Adirondack Mountain Great Camp. Library of Congress. Birmingham, Alabama.
What do these have in common? They are places I’ve spent parts of my summer vacations the last several years. But they are not vacation spots—these were the sites of Summer professional development I’ve done. (Well, ok–studying at an Adirondack Mountain great camp on Raquette Lake is pretty close to a vacation.)
Over my many years of teaching I have looked for opportunities to grow professionally over the Summer–in a way that can meaningfully impact my teaching at ECHS. This Summer, I spent the week of July 10-16 at Raquette Lake in the Adirondacks. The focus of the workshop, sponsored by the National Endowment for the Humanities, was to examine two developments in American history: 1) How the Adirondacks became some of the most protected land in the world due to an amendment to the New York State Constitution in the 1894–an amendment that declared that “the forest preserve as now fixed by law, shall be forever kept as wild forest lands.” This plot of land has grown to six million acres (larger than Massachusetts) and is an interesting model of public/private ownership of land. It also has led to some interesting tensions between conservationists and preservationist. 2)The other focus was on the “one percenters” of the late 19th century (Durant, JP Morgan, Cornelius Vanderbilt), who bought great camps in the Adirondacks so that they could go into the wilderness with their servants, changes of clothes, etc., “roughing it all the way.” The documents and the cultural tensions we studied will give me some good material for my American Studies class this coming year.
Last Summer (2015), I spent a week at the Library of Congress studying how to best use primary documents from the civil rights era in American history. Two things from that workshop that have impacted my teaching are 1) developing some new methods for leading discussions based on differing viewpoints (it’s called Circle of Viewpoints), and a new way for students to present their research projects in gallery walks. Not only did I utilize these this past year, but I was able to demonstrate them for our faculty, who also began to use them in their classrooms. 2) the highlight of the week, which caught me completely off guard, was meeting several friends of Rosa Parks, and several folks who had been in the Mississippi voter registration movement during the 1960’s. Their stories have had a profound impact on how I teach this turbulent time in our history.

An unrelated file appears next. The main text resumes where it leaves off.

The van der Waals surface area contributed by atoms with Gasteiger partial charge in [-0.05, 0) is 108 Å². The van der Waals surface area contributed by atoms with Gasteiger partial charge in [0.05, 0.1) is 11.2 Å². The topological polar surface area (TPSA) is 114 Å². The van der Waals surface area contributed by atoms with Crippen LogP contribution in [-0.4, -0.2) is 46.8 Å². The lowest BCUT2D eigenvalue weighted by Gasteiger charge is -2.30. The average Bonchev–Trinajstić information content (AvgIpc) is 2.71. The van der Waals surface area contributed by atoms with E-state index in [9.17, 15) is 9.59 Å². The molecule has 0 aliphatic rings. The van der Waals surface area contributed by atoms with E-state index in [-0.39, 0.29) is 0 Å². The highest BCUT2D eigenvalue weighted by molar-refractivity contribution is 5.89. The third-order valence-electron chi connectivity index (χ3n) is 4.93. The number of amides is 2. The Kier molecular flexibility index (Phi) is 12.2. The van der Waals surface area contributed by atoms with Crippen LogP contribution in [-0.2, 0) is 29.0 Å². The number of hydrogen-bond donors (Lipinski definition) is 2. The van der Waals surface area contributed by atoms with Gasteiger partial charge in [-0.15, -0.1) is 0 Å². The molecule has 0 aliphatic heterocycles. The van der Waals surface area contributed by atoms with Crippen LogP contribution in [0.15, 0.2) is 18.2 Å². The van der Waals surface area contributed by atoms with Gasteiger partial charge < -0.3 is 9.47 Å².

I took the summer of 2014 off because two grandchildren arrived in our family. But in 2013 I was privileged to attend another National Endowment for the Humanities workshop that focused on the 1963 children’s crusade in Birmingham, Alabama and the bombing of the 16th St. Baptist Church, which claimed the lives of 4 young girls. This workshop has probably had the most profound impact on my understanding of the civil rights movement, a major unit our seniors study. I met a woman who was 14 in 1963, and upstairs in the church when the KKK bomb blew up outside the girls’ bathroom in the church–her best friend was killed that day. I met a freedom rider who had participated in demonstrations with John Lewis (now Congressman from GA). I met foot soldiers of the children’s crusade–when hundreds of children marched in Birmingham to demonstrate for freedom, and were met with fire hoses and German Shepherds. Mostly, I heard testaments of how faith in Jesus Christ motivated these people to stand up for justice. I have shared my experiences with most of the seniors over the last few years, as well as with the faculty and my church family. By the way–if you want to hear how I extended that trip to go to Montgomery and Selma via the route the voting rights demonstrators marched, just ask–I’ll tell you about crossing the Edmund Pettis Bridge–a lifelong dream of mine.
I could go on–maybe that will be another post (after all–I haven’t even talked about going to New Mexico to study the history of Islam, or to Washington DC to study the Supreme Court). But I am thankful that I have had the opportunity to enrich my classes (and have some fun) heading out on these and other professional explorations.
Catherine Burke-Brooks–a Freedom Rider who was eventually arrested in Jackson, Mississippi. She is proud of this mugshot!
Rev. Carolyn McKinstry–her best friend was one of the 4 little girls killed in the 16th St. Church bombing.
The rotunda over the main reading room in the Library of Congress.